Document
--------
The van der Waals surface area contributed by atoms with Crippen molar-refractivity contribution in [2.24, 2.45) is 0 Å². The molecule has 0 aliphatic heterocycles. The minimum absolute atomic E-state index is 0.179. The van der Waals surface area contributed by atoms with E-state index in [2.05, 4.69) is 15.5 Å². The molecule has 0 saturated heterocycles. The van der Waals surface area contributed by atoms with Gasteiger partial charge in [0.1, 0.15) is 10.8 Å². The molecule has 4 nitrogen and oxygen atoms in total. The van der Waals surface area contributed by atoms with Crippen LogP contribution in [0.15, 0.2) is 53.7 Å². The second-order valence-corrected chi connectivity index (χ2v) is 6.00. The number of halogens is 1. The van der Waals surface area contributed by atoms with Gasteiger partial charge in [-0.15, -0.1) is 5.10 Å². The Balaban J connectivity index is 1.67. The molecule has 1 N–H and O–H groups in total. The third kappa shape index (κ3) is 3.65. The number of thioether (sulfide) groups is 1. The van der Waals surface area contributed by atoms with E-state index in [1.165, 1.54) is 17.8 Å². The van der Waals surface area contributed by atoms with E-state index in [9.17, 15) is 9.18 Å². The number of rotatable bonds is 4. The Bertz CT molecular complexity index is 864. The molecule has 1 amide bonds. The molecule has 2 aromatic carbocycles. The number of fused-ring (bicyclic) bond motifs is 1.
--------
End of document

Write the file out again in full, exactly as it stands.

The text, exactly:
The van der Waals surface area contributed by atoms with Crippen molar-refractivity contribution in [2.24, 2.45) is 0 Å². The molecule has 0 aliphatic heterocycles. The minimum absolute atomic E-state index is 0.179. The van der Waals surface area contributed by atoms with E-state index in [2.05, 4.69) is 15.5 Å². The molecule has 0 saturated heterocycles. The van der Waals surface area contributed by atoms with Gasteiger partial charge in [0.1, 0.15) is 10.8 Å². The molecule has 4 nitrogen and oxygen atoms in total. The van der Waals surface area contributed by atoms with Crippen LogP contribution in [0.15, 0.2) is 53.7 Å². The second-order valence-corrected chi connectivity index (χ2v) is 6.00. The number of halogens is 1. The van der Waals surface area contributed by atoms with Gasteiger partial charge in [-0.15, -0.1) is 5.10 Å². The Balaban J connectivity index is 1.67. The molecule has 1 N–H and O–H groups in total. The third kappa shape index (κ3) is 3.65. The number of thioether (sulfide) groups is 1. The van der Waals surface area contributed by atoms with E-state index in [1.165, 1.54) is 17.8 Å². The van der Waals surface area contributed by atoms with E-state index in [9.17, 15) is 9.18 Å². The number of rotatable bonds is 4. The Bertz CT molecular complexity index is 864. The molecule has 1 amide bonds. The molecule has 2 aromatic carbocycles. The number of fused-ring (bicyclic) bond motifs is 1.